Then there's the number of carriages "Ordered" for the excursion sets. For 1911 - the numbers are: THIRD (2), THIRD BRAKE (2). None are shown as "Completed" for 1911 and 1912. A single formation is shown as described above. Underneath it is a 3-carriage formation: FIRST, THIRD, THIRD - which may have been for excursion parties in carriages added to a normally timetabled service, but is odd to see presented this way. For 1912 - the numbers are: THIRD (18), THIRD BRAKE (10), and FIRST (4). None are shown as "Completed" for 1912 and 1913. The same number of THIRD BRAKES appears in the five formations shown alongside. This is odd because only 6 Barnum BTOs were built.


I have not gone on to examine the other formations - for which the GCR offered fulsome detail in its own publications - because these two tables contain so many mistakes that the company would not have made. It comes across as fanciful work by an amateur and should be disregarded.

It's disappointing that so many errors have been published on this subject. The real Barnums were important historically for being the first excursion Opens with 64 seats arranged 2:2 - which became a standard format in LNER designs in the 1920s, '30s, '40s and then '50s in BR Mk.1s. Faults like this are misleading, especially when much source material is available as well as long-standing knowledgeable experts. I wonder why the GCR, with its cult following based on the London Extension, gets short-changed so much? Answers please on a postcard.....

2 - Designs

It helps to bear in mind that when it came to 3rd Class Open carriages there was a division between two types with seating arranged:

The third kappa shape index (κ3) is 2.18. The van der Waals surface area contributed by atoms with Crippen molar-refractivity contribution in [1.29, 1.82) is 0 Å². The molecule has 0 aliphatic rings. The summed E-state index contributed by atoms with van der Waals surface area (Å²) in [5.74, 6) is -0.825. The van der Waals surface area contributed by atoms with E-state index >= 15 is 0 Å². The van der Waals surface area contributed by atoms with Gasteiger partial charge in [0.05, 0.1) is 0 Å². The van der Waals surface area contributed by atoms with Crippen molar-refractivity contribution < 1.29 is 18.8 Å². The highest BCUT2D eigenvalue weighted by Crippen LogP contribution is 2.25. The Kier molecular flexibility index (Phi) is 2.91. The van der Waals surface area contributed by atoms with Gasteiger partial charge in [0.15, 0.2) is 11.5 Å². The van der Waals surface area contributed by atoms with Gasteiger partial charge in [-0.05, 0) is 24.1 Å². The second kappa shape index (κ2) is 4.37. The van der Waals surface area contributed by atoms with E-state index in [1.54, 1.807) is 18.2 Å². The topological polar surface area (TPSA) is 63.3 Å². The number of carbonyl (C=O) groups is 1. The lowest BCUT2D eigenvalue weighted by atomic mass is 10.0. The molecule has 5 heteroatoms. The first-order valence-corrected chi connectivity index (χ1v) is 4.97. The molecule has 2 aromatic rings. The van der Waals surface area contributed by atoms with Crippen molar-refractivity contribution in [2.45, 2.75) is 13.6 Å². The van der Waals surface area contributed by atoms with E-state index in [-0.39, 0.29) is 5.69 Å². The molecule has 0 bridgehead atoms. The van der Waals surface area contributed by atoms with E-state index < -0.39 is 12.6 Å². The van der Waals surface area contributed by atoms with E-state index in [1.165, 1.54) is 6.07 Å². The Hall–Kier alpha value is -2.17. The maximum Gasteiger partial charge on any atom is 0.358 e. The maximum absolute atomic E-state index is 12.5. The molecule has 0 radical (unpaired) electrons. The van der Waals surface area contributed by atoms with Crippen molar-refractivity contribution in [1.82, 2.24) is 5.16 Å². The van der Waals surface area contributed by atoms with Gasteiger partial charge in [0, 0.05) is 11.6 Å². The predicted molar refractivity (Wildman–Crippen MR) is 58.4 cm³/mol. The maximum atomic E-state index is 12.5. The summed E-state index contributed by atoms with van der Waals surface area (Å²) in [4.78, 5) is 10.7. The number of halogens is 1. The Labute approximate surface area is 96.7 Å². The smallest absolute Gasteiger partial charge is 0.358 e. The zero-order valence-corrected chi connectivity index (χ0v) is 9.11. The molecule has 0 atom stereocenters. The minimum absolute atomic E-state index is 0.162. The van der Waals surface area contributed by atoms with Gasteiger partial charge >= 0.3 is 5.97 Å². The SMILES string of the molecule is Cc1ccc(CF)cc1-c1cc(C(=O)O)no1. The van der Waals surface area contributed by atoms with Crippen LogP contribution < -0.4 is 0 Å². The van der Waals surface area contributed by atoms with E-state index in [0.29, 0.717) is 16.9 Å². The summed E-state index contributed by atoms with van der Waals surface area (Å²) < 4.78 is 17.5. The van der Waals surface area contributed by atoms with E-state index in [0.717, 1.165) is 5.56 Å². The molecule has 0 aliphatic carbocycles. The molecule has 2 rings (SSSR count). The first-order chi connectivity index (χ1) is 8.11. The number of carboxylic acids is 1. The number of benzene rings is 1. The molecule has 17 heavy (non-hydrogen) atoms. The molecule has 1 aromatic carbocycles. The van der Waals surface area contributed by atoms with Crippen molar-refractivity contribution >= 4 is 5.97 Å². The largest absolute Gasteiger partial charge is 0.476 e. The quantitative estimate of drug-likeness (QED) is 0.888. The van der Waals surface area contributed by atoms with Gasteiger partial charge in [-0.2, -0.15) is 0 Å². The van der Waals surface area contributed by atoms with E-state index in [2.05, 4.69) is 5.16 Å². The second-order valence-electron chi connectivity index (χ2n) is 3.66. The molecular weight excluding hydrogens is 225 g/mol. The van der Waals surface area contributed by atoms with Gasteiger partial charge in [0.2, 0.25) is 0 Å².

2:1 for use as dining cars alongside restaurant and kitchen cars
   2:2 where the intended use was for excursion traffic.

In principle either could be used for either application (if not as satisfactorily, of course) and when the telegraphic codes were created, the LNER used "TO" for both types. In the carriage rosters the right choice could be covered by stating the number of seats, the 2:2 version having one third more. For a 60ft carriage it was TO(48) and TO(64), respectively. In BR days a difference in codes was finally established by adding a prefix "T" which the LNER had previously used to indicate the green & cream Tourist stock with 2:2 seating.

Robinson designed matchboard versions of both kinds and there were several catering types but the excursion one was covered by two Diagrams with thirty-eight built:

   TO = 32
BTO =   6

These were to GCR Diagrams 5G1 and 5E1, respectively, with running numbers, again respectively, subsequently prefixed by the LNER with a "5":

89, 94-7, 153, 160, 238, 252, 396, 465, 482, 657, 661-2, 664-6, 668, 670, 684, 698, 700-2, 710-4, 718-9.

146, 155, 222, 695-7.

The GCR was not alone for other companies also built excursion-dedicated stock, albeit mostly after the Grouping of 1923 and the GCR's historical claim to fame arises from several novel features and, when introduced in 1910, a turning point on the GCR from conventionally panelled and beaded carriages to varnished teak matchboarding below the windows and, at the van ends, all the way up to the roof. The BTO and TO designs acquired the rather jolly nickname of "Barnum". However, except for the use of matchboarding, they were not precursors of the general service matchboard designs which began to be built from the following year, 1911. The Barnums of 1910 were in a unique class of their own.

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It's convenient to show the Diagram for the BTO first because all the relevant stuff is displayed. Note how, although it's greatly over-stated in the drawing and not at all realistic (many carriage Diagrams exaggerated the body profile), there was no curved tumblehome below the waist: it was flat and vertical. The upper half was also flat but angled back almost imperceptibly, especially at the van end where it is almost impossible to see with the naked eye. This contributed to a rather boxy appearance and, some would say, "continental" or "American" appearance. This profile was not repeated: subsequent matchboard designs had a conventional outline with an elegantly curved tumblehome below the waist.